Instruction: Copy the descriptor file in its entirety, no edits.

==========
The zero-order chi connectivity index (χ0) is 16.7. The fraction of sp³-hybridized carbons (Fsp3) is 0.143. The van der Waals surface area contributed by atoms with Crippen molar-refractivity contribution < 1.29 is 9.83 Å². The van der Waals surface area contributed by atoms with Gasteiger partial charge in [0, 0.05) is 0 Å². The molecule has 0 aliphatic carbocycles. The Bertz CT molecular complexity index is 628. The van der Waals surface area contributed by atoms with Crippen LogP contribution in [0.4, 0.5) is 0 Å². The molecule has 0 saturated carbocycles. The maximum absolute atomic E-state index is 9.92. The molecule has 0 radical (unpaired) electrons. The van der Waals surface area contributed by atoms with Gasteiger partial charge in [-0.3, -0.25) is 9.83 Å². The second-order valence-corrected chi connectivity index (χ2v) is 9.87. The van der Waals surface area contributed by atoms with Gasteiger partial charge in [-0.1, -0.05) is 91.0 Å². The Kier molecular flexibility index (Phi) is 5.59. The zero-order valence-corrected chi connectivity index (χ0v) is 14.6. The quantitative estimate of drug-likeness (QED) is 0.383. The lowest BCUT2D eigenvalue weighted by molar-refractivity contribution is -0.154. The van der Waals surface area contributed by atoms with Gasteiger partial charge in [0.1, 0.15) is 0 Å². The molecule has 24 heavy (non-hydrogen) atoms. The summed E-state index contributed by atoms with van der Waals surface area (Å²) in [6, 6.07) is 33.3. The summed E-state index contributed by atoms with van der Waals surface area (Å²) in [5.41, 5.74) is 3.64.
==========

The zero-order chi connectivity index (χ0) is 16.7. The fraction of sp³-hybridized carbons (Fsp3) is 0.143. The van der Waals surface area contributed by atoms with Crippen molar-refractivity contribution < 1.29 is 9.83 Å². The van der Waals surface area contributed by atoms with Gasteiger partial charge in [0, 0.05) is 0 Å². The molecule has 0 aliphatic carbocycles. The Bertz CT molecular complexity index is 628. The van der Waals surface area contributed by atoms with Crippen LogP contribution in [0.4, 0.5) is 0 Å². The molecule has 0 saturated carbocycles. The maximum absolute atomic E-state index is 9.92. The molecule has 0 radical (unpaired) electrons. The van der Waals surface area contributed by atoms with Gasteiger partial charge in [-0.3, -0.25) is 9.83 Å². The second-order valence-corrected chi connectivity index (χ2v) is 9.87. The van der Waals surface area contributed by atoms with Gasteiger partial charge in [-0.1, -0.05) is 91.0 Å². The Kier molecular flexibility index (Phi) is 5.59. The zero-order valence-corrected chi connectivity index (χ0v) is 14.6. The quantitative estimate of drug-likeness (QED) is 0.383. The lowest BCUT2D eigenvalue weighted by molar-refractivity contribution is -0.154. The van der Waals surface area contributed by atoms with Gasteiger partial charge in [0.1, 0.15) is 0 Å². The molecule has 24 heavy (non-hydrogen) atoms. The summed E-state index contributed by atoms with van der Waals surface area (Å²) in [6, 6.07) is 33.3. The summed E-state index contributed by atoms with van der Waals surface area (Å²) in [5.41, 5.74) is 3.64.